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I'm actually testing RHEL 5.3 with Xen between two servers in order to have a disaster recovery solution. So I'm playing with moving my domU from one dom0 server to the other server.

Unfortunatly when somebody else move the domU I don't have any clue where my domain is hosted. I'm wondering where I can't find my dom0 name with inside domU. I'm looking for something like the gzonename command on a solaris sparse zone. I check inside /proc/xen but I don't see anything special except the dom0 kernel release.

Does anybody know a wait to find this ?

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What benefit is there to having a domU know its dom0's hostname? –  SirStan Aug 20 '09 at 23:11
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If you want to add some memory or disk, it's better to know on which dom0 you have to connect. –  svigan Aug 20 '09 at 23:23
    
Surprised that it's 2 years since this was asked, and no real answer has been provided. I'm searching for the same thing at the moment - how to identify the dom0 that a domU I'm logged into is physically running on. –  dossy Mar 1 '12 at 18:40

5 Answers 5

We use xenstore-write /tool/hostname $(uname -n); xenstore-chmod /tool/hostname r on Dom0 and then xenstore-read /tool/hostname within the VMs. Easy and lightweight ...

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This works well. Can you confirm if this persist over XEN server reboots or does this need to run on each startup? –  AXE-Labs Jul 21 at 19:28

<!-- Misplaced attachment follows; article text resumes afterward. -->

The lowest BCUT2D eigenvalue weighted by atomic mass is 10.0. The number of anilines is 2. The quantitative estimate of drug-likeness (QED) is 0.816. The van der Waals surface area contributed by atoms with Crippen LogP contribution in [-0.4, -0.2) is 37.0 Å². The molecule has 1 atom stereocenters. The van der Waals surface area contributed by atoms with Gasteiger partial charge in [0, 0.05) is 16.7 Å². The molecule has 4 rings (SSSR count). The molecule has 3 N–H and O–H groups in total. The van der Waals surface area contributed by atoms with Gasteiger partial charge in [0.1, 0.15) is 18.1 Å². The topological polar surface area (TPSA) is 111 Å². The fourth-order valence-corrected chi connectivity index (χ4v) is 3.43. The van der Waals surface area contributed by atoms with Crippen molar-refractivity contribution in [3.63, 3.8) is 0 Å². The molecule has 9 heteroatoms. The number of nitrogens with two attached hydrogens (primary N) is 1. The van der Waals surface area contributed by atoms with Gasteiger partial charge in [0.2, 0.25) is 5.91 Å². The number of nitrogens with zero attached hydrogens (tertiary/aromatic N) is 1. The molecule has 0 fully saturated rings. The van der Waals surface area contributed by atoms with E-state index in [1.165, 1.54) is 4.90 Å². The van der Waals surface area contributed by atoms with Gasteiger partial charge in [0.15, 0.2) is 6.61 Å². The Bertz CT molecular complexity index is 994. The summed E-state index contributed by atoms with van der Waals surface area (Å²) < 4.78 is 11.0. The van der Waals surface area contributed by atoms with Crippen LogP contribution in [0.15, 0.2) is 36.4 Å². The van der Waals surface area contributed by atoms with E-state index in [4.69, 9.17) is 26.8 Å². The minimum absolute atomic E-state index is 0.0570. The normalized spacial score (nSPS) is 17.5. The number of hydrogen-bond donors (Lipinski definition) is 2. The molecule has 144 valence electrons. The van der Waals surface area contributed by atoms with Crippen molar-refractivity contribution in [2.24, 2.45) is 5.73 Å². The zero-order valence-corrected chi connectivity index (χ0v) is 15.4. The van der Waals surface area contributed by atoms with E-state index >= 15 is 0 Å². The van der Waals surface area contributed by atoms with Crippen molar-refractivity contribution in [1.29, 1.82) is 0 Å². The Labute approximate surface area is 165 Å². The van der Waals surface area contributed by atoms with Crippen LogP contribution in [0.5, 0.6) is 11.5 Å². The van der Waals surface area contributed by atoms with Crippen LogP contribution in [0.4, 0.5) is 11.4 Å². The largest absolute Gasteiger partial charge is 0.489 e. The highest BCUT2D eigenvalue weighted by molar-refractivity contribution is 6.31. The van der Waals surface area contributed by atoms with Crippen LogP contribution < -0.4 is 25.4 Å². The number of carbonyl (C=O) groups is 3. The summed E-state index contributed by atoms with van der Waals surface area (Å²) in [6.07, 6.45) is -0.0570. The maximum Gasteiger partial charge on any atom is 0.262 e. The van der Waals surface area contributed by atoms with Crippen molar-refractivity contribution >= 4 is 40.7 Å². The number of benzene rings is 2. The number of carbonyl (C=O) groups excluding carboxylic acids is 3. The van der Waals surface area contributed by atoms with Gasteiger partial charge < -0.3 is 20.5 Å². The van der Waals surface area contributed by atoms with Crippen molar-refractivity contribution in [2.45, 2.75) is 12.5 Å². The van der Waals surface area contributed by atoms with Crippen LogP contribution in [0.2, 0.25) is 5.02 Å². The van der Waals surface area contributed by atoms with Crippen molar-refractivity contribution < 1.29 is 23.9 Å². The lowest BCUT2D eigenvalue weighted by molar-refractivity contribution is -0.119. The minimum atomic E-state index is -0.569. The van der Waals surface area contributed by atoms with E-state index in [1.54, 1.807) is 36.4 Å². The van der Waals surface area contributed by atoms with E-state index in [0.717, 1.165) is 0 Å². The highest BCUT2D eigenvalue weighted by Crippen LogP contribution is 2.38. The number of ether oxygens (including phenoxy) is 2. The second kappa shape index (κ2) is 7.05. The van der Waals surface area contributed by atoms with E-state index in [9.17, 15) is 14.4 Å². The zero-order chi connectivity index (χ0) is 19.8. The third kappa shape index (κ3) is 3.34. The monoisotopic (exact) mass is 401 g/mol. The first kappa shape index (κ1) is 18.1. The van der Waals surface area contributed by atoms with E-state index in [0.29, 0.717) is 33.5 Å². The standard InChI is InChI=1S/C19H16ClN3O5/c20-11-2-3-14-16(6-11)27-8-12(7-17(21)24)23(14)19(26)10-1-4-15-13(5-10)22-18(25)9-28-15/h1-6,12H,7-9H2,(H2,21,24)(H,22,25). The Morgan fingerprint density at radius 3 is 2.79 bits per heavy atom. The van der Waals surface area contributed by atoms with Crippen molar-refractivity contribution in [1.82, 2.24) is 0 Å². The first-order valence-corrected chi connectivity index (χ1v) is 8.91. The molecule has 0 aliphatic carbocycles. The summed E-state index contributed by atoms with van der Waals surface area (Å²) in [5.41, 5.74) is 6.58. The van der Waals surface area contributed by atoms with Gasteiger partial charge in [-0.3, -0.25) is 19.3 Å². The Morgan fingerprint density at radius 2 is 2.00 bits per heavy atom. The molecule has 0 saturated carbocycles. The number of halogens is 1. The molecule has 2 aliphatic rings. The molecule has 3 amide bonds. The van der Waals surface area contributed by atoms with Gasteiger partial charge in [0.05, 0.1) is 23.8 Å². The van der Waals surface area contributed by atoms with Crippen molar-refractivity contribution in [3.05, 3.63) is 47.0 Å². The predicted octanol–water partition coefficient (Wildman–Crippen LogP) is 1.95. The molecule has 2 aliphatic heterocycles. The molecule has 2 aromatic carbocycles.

I'm pretty sure there's no way to find the dom0 "name" (which is a nebulous concept at best) from within the domU. If you're not running pygrub, you could add something to the kernel boot command line (in the domU config file stored on each dom0) that you could query from /proc/cmdline, but that's a bit of a hack.

What you really should be doing is having a script that can query the dom0s to display which VMs are where. Even something that looped through the dom0s and ran xm list would probably do for your simple purposes.

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Actually what I'm doing is starting the dom0 with a home made script which create a /etc/hvname file within the name of the dom0. –  svigan Aug 20 '09 at 23:37

I found a clever solution (which I can't take credit for): add a parameter to the Xen script to tell the domU which dom0 it's running on

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Since the kernel will ignore anything that it does not undestand - ok. But this will propably not work in a live-migrate (i.e. the kernel-parameter will not change after the move). –  Nils May 18 '11 at 19:56

SLES11 has a "clever" solution provided by two rpms:

The first runs on the Dom0 and creates a small ram-disk (loop-device in /dev/shm). That ram-disk is attached in ro/read many-mode to the DomU. Then a daemon-process in Dom0 updates some information in the ram-disk at configurable intervals (Dom0-hostname, cpu-load of the Dom0, ...).

The second runs in the DomU and reads the values of that attached ram-disk.

See SLES11 XEN Documentation for further details...

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I know this has been posted for a few years but I see this is a heavily accessed page which still does not have an way to find this retroactively, so here's the method I used:

From the VM, use tcpdump to find the switch name and port number:

[myID@vm001 ~] sudo tcpdump –nn –v –i eth0 –s 1500 –c 1 ‘ether[20:2] == 0x2000’

Give it a few min. to run; when it's done, look for these two lines in the output (they will be separated by other output lines):

Device-ID (0x01), length: 26 bytes: ‘Switch001.mydomain.com’
Port-ID (0x03), length: 19 bytes: ‘GigabitEthernet8/17’

You will then need to look at your switch port to determine what physical server is attached. Hopefully you either have physical access to the switch and can perform a cable trace or can engage someone who can, or you have good descriptions on switch port configurations and can view that information or engage someone who can. I have read access to our switches and was able to find my host server that way:

SWITCH001#sho interface description | inc 8/17
Gi8/17                         up             up       HOST0002
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